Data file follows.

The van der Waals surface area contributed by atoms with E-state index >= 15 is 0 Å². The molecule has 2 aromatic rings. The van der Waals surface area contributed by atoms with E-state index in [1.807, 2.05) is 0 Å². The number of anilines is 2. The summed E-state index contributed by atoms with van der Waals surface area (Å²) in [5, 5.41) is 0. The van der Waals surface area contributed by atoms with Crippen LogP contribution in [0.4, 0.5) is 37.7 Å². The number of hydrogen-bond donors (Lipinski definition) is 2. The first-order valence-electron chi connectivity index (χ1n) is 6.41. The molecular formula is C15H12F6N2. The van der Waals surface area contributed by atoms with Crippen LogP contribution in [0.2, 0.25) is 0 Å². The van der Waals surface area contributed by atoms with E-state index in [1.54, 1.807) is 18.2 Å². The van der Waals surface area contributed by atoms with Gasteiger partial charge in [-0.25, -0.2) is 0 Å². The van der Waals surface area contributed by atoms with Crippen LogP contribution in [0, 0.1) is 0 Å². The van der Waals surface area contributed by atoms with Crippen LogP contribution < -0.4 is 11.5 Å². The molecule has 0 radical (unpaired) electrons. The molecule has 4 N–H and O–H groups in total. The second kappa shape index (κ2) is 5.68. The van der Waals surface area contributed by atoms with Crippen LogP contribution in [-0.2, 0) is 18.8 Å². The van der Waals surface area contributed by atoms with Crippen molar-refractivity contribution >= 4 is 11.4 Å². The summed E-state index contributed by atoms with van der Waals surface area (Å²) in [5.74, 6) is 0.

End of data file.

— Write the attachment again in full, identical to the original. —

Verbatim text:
The van der Waals surface area contributed by atoms with E-state index >= 15 is 0 Å². The molecule has 2 aromatic rings. The van der Waals surface area contributed by atoms with E-state index in [1.807, 2.05) is 0 Å². The number of anilines is 2. The summed E-state index contributed by atoms with van der Waals surface area (Å²) in [5, 5.41) is 0. The van der Waals surface area contributed by atoms with Crippen LogP contribution in [0.4, 0.5) is 37.7 Å². The number of hydrogen-bond donors (Lipinski definition) is 2. The first-order valence-electron chi connectivity index (χ1n) is 6.41. The molecular formula is C15H12F6N2. The van der Waals surface area contributed by atoms with Crippen LogP contribution in [0.2, 0.25) is 0 Å². The van der Waals surface area contributed by atoms with E-state index in [1.54, 1.807) is 18.2 Å². The van der Waals surface area contributed by atoms with Gasteiger partial charge in [-0.25, -0.2) is 0 Å². The van der Waals surface area contributed by atoms with Crippen LogP contribution in [0, 0.1) is 0 Å². The van der Waals surface area contributed by atoms with Crippen LogP contribution < -0.4 is 11.5 Å². The molecule has 0 radical (unpaired) electrons. The molecule has 4 N–H and O–H groups in total. The second kappa shape index (κ2) is 5.68. The van der Waals surface area contributed by atoms with Crippen LogP contribution in [-0.2, 0) is 18.8 Å². The van der Waals surface area contributed by atoms with Crippen molar-refractivity contribution >= 4 is 11.4 Å². The summed E-state index contributed by atoms with van der Waals surface area (Å²) in [5.74, 6) is 0.